In 1965, the U.S. government awarded George (MIT Class of ~1923) and Charlotte Blonsky a patent:
In case reading the crumbly Times New Roman is a struggle: their patent was for an “Apparatus for facilitating the birth of a child by centrifugal force.”
You are familiar with the centrifugal force. It’s the force that makes you slam your head into the car window when you turn a corner sharply, and makes the seats in this ride swing outward. In general, if you ride around in a circle, you feel the centrifugal (fictitious) force yanking you outwards.
So, the idea behind this apparatus is that if you spin a mother around in a circle with her head at the center, the baby will come flying out, to be caught in a net.
The obvious question now is: was a baby ever delivered using this apparatus? For better or for worse, no one seems to know.
32 years after Mr. and Mrs. Blonsky got their patent, they were (post-humously) awarded an Ig Nobel Prize, alongside such distinguished visionaries as Steve Penfold of York University in Toronto (“The social life of donuts: Commodity and community in postwar Canada”) The Kansas and Colorado State Boards of Education (“for mandating that children should not believe in Darwin’s theory of evolution any more than they believe in Newton’s theory of gravitation, Faraday’s and Maxwell’s theory of electromagnetism, or Pasteur’s theory that germs cause disease”) and Takeshi Makino of the Safety Detective Agency in Osaka (“for his involvement with S-Check, an infidelity detection spray that wives can apply to their husbands’ underwear.”)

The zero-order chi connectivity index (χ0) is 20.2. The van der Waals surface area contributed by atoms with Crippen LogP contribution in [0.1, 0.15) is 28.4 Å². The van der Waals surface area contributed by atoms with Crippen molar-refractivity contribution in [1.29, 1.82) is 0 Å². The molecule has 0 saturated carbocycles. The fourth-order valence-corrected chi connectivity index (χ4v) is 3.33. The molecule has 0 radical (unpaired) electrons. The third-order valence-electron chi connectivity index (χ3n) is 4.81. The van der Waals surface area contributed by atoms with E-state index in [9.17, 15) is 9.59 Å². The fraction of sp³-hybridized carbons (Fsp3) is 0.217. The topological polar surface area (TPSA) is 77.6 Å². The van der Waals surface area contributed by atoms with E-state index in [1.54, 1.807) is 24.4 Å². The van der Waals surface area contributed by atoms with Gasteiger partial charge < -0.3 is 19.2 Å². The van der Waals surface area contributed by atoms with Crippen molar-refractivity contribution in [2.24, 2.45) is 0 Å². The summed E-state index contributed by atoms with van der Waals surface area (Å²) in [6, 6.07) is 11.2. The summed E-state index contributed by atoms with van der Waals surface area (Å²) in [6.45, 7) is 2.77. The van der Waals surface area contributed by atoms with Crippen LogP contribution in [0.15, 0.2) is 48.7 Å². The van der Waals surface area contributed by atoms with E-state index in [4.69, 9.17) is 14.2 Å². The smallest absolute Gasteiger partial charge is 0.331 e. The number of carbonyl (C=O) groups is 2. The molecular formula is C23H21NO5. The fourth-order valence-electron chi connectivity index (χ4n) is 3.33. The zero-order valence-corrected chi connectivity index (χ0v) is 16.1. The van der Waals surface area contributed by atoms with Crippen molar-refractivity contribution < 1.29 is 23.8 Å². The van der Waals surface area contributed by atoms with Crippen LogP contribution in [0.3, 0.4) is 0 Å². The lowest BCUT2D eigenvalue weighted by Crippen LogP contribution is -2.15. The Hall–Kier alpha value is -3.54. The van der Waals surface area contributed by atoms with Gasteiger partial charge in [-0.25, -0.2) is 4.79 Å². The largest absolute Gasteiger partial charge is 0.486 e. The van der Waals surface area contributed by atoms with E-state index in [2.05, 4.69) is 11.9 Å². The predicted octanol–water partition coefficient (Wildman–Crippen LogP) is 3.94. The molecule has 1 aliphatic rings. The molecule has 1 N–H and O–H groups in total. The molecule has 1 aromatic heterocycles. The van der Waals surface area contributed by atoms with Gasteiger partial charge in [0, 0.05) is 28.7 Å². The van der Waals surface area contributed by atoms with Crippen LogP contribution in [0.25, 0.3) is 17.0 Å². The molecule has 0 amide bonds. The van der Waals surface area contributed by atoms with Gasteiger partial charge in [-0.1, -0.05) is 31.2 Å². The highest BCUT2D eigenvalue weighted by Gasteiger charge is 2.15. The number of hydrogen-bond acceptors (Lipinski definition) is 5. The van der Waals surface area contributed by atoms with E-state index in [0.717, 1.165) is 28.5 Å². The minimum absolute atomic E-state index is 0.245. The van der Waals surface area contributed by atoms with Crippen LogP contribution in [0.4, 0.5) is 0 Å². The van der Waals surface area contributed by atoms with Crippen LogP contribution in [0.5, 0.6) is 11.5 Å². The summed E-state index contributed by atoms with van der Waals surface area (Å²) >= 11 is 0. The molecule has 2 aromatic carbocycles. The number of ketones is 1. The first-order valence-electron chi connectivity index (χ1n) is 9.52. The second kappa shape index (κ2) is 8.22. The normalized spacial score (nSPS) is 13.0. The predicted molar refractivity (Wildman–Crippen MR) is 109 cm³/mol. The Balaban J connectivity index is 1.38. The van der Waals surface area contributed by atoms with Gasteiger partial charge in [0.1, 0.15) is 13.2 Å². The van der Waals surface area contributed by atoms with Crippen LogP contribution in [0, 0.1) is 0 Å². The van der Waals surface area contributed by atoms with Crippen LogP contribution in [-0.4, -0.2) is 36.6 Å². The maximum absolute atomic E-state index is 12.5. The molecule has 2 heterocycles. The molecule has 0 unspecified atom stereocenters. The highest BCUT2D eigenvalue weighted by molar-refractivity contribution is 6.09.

You get the idea. If you don’t, here’s the description of what the Ig Nobel Prizes are awarded for: “achievements that first make people LAUGH, and then make them THINK.” Here’s the official website, and here’s the Wikipedia page.
This year, the Ig Nobel Prize official ceremony was held here in Cambridge – and, on Saturday September 14, all of the award recipients gave five-minute lectures (followed by a Q&A session) at MIT, in 26-100 (I sit through biology lecture in 26-100, three times a week!)
It was impossible to pass up, so I went along, and brought my little sister. She was excited to be there!
In the opening moments, Marc Abrahams (the man behind the whole Ig Nobel thing) asked for a volunteer who had a watch.
I had a watch. My hand shot up first. (In my boyfriend’s words: “Classic Anna.”) Marc Abrahams’ eyes settled on me, and I got to take a seat on stage. Next, he asked for people who could make loud noises: one guy made a clicking sound with his tongue, and another woman pulled out her ukelele (unclear why she had it with her…this will remain one of life’s mysteries.) We made a good team:
(Photo Credit to John Carr)
I introduced myself to the other two, and found out that the man lives in Italy (I think it was Italy?) and the woman lives in the Netherlands: both are in Boston, traveling.
Our mission: to let the speakers know every time a minute passed, and to really let them know once their five minutes were up. Every minute, I cued the other two, who responded by making their noises: